Thursday, May 05, 2005

What are the odds?

My oldest nephews' aunt has leukemia, diagnosed last week. A friend, one of their neighbors who used to babysit them and who I know from the dog clubs, was just diagnosed with breast cancer.

This gives the kids a bilateral family history of cancer. Their aunt is at least 10 years younger than I am, early 40s at the oldest. Their mom's intestinal troubles continue, and she'll need regular colonoscopies for the the rest of her life--not just because of my disease, but because of her own illness. The family friend is my age. Why, suddenly, is cancer cropping up among us as frequently as the common cold?

Tuesday, May 03, 2005

talking out loud...

My father has the beginning stages of Alzheimer's disease.

He's not going to be one of those sweet older patients with dementia. He's difficult to manage, combative, argumentative--all the least attractive parts of his personality seem to be surfacing, and to the tenth power.

Tonight he called me just for someone to talk to. I have to work very hard to remember that he's operating from a diseased portion of his brain, that he's not responsible for the things he does or the choices he makes or the words he says.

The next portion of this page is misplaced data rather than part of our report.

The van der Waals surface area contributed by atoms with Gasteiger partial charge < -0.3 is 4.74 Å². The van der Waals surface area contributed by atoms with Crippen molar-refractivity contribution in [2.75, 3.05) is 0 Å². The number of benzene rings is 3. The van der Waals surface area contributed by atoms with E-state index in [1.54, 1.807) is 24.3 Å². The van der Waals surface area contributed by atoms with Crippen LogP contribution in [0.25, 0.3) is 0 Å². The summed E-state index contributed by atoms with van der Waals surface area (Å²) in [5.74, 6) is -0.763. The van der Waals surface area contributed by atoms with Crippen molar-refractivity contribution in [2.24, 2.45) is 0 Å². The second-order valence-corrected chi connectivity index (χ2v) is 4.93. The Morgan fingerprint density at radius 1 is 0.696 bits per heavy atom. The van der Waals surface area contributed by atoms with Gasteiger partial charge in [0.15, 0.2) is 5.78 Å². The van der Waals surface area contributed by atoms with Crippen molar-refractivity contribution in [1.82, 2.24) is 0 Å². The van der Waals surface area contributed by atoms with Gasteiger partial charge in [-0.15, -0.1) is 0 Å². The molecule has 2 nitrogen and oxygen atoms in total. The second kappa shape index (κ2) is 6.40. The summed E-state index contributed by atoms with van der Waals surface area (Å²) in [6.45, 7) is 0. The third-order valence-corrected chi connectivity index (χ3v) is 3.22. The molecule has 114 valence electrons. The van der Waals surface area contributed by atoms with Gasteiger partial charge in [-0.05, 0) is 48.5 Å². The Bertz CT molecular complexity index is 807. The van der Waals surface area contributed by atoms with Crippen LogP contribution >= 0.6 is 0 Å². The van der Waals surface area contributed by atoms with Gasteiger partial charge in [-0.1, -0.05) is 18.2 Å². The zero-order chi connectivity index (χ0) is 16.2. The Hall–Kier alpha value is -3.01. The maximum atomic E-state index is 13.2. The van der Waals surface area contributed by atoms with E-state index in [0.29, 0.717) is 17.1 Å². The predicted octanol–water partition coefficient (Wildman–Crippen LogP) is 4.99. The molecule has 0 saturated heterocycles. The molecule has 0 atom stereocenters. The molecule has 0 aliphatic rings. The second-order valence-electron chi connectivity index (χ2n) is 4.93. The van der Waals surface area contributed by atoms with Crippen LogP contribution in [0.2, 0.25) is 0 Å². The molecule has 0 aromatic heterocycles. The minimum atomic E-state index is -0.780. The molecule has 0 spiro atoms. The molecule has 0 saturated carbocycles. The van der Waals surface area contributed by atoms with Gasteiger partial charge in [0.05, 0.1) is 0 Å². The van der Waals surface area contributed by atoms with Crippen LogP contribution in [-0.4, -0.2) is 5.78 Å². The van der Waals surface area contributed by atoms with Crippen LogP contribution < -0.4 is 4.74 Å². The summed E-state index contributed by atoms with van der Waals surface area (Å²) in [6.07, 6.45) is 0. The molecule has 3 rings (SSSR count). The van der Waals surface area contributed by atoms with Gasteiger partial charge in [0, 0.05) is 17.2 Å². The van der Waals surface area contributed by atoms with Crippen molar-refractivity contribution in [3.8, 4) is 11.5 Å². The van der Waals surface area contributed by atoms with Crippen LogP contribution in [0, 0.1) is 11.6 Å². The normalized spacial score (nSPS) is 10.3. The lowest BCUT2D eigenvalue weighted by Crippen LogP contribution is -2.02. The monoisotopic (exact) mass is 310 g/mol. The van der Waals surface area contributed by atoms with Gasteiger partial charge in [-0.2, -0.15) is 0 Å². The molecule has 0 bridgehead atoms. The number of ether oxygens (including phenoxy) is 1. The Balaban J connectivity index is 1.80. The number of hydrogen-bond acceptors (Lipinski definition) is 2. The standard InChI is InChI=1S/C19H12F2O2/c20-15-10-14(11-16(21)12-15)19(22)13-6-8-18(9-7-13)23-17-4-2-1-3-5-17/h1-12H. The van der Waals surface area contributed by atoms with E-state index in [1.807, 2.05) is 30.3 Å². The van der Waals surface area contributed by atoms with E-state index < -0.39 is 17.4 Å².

But I don't know how to deal with his need to talk to someone, and my need to be in a quiet space, especially when those needs happen at the same time. He needs to talk out loud to someone. I need quiet space around me. I'm not comfortable making my needs come first all the time--but I can't be what he needs right now either.

And meanwhile, he just continues talking out loud...and tomorrow he won't remember what we said, or even that we had a conversation.

Monday, May 02, 2005

Cautious optimism...

The NYC oncologist ran CT scans last Tuesday before my latest treatment--and the scans show significant tumor reduction in my liver. It's maybe the first genuinely unreservedly positive thing that's happened since surgery in February. For a minute I feel like it's realistic to be hopeful, more realistic than its been since my diagnosis. For a minute I feel myself taking chances on planning, thinking about a future that may actually happen. For a minute...

A year ago Saturday I was sitting in Kirshner's office, listening to him tell me that I had a fatal disease, and that in my case, it likely *would* be fatal. A year ago yesterday I was in surgery for a mediport, so that I could start chemo on May 3--15 rounds of hand-to-hand combat with oxaliplatin, leucovorin, 5-FU and Avastin. The good news from the scans knocked the melancholy feelings I have about the anniversary of my diagnosis right out of the headlines in my head, made that anniversary just a footnote on the bottom of the back page for the day.

Maybe the good news can keep those headlines in 8point type on the bottom of the backpage for a couple more days. I'd really like to keep feeling this positive.